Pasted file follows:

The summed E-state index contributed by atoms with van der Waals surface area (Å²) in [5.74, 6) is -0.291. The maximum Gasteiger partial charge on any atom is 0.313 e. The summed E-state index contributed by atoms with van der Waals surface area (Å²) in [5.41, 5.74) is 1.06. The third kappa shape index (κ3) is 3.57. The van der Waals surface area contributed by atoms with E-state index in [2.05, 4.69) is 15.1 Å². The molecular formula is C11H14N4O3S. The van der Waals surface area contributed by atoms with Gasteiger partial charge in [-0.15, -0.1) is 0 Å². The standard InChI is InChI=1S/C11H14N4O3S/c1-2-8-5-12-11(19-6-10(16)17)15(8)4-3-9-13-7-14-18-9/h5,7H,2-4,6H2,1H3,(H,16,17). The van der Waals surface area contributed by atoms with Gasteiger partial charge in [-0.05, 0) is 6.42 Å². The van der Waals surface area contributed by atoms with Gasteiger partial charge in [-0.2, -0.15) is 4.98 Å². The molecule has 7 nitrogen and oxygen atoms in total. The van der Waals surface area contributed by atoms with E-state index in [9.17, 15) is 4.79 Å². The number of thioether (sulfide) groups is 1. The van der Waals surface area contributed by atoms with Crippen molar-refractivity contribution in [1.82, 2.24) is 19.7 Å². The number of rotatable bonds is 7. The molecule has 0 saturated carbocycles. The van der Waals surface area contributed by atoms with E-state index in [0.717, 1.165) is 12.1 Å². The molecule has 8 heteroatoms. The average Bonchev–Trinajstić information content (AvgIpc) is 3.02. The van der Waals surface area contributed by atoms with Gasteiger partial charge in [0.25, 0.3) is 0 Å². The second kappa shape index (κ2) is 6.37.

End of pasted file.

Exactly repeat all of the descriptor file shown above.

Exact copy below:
The summed E-state index contributed by atoms with van der Waals surface area (Å²) in [5.74, 6) is -0.291. The maximum Gasteiger partial charge on any atom is 0.313 e. The summed E-state index contributed by atoms with van der Waals surface area (Å²) in [5.41, 5.74) is 1.06. The third kappa shape index (κ3) is 3.57. The van der Waals surface area contributed by atoms with E-state index in [2.05, 4.69) is 15.1 Å². The molecular formula is C11H14N4O3S. The van der Waals surface area contributed by atoms with Gasteiger partial charge in [-0.15, -0.1) is 0 Å². The standard InChI is InChI=1S/C11H14N4O3S/c1-2-8-5-12-11(19-6-10(16)17)15(8)4-3-9-13-7-14-18-9/h5,7H,2-4,6H2,1H3,(H,16,17). The van der Waals surface area contributed by atoms with Gasteiger partial charge in [-0.05, 0) is 6.42 Å². The van der Waals surface area contributed by atoms with Gasteiger partial charge in [-0.2, -0.15) is 4.98 Å². The molecule has 7 nitrogen and oxygen atoms in total. The van der Waals surface area contributed by atoms with E-state index in [9.17, 15) is 4.79 Å². The number of thioether (sulfide) groups is 1. The van der Waals surface area contributed by atoms with Crippen molar-refractivity contribution in [1.82, 2.24) is 19.7 Å². The number of rotatable bonds is 7. The molecule has 0 saturated carbocycles. The van der Waals surface area contributed by atoms with E-state index in [0.717, 1.165) is 12.1 Å². The molecule has 8 heteroatoms. The average Bonchev–Trinajstić information content (AvgIpc) is 3.02. The van der Waals surface area contributed by atoms with Gasteiger partial charge in [0.25, 0.3) is 0 Å². The second kappa shape index (κ2) is 6.37.